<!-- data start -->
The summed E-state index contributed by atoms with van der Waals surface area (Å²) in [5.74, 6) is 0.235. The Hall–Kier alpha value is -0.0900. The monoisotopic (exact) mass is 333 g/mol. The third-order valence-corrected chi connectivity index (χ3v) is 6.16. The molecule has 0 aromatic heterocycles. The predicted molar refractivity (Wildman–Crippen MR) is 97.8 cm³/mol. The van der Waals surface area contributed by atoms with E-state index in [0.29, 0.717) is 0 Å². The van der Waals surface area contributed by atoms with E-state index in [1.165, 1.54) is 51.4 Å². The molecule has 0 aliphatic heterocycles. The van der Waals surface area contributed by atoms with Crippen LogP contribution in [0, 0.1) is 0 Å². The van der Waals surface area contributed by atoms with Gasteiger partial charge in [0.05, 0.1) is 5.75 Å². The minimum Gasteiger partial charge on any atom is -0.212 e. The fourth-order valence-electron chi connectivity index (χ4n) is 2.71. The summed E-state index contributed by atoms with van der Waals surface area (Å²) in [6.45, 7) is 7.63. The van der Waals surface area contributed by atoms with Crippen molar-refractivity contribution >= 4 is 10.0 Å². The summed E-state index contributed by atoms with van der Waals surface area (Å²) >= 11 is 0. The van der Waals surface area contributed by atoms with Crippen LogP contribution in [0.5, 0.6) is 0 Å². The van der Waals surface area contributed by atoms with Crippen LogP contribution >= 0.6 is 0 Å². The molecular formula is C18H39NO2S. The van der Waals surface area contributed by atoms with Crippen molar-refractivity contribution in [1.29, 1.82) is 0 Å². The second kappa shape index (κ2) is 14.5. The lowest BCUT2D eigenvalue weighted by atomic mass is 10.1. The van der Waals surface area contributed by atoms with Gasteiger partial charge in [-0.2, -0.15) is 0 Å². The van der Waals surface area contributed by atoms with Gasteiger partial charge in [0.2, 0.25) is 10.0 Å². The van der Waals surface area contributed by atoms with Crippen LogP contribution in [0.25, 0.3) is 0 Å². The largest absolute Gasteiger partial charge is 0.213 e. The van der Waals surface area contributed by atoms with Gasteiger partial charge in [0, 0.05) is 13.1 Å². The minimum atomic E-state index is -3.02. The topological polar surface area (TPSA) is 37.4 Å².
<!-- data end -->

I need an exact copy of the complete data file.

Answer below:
The summed E-state index contributed by atoms with van der Waals surface area (Å²) in [5.74, 6) is 0.235. The Hall–Kier alpha value is -0.0900. The monoisotopic (exact) mass is 333 g/mol. The third-order valence-corrected chi connectivity index (χ3v) is 6.16. The molecule has 0 aromatic heterocycles. The predicted molar refractivity (Wildman–Crippen MR) is 97.8 cm³/mol. The van der Waals surface area contributed by atoms with E-state index in [0.29, 0.717) is 0 Å². The van der Waals surface area contributed by atoms with E-state index in [1.165, 1.54) is 51.4 Å². The molecule has 0 aliphatic heterocycles. The van der Waals surface area contributed by atoms with Crippen LogP contribution in [0, 0.1) is 0 Å². The van der Waals surface area contributed by atoms with Gasteiger partial charge in [0.05, 0.1) is 5.75 Å². The minimum Gasteiger partial charge on any atom is -0.212 e. The fourth-order valence-electron chi connectivity index (χ4n) is 2.71. The summed E-state index contributed by atoms with van der Waals surface area (Å²) in [6.45, 7) is 7.63. The van der Waals surface area contributed by atoms with Crippen molar-refractivity contribution >= 4 is 10.0 Å². The summed E-state index contributed by atoms with van der Waals surface area (Å²) >= 11 is 0. The van der Waals surface area contributed by atoms with Crippen LogP contribution in [0.5, 0.6) is 0 Å². The van der Waals surface area contributed by atoms with Crippen LogP contribution >= 0.6 is 0 Å². The molecular formula is C18H39NO2S. The van der Waals surface area contributed by atoms with Crippen molar-refractivity contribution in [1.29, 1.82) is 0 Å². The second kappa shape index (κ2) is 14.5. The lowest BCUT2D eigenvalue weighted by atomic mass is 10.1. The van der Waals surface area contributed by atoms with Gasteiger partial charge in [-0.2, -0.15) is 0 Å². The van der Waals surface area contributed by atoms with Gasteiger partial charge in [0.2, 0.25) is 10.0 Å². The van der Waals surface area contributed by atoms with Crippen LogP contribution in [0.25, 0.3) is 0 Å². The largest absolute Gasteiger partial charge is 0.213 e. The van der Waals surface area contributed by atoms with Gasteiger partial charge in [0, 0.05) is 13.1 Å². The minimum atomic E-state index is -3.02. The topological polar surface area (TPSA) is 37.4 Å².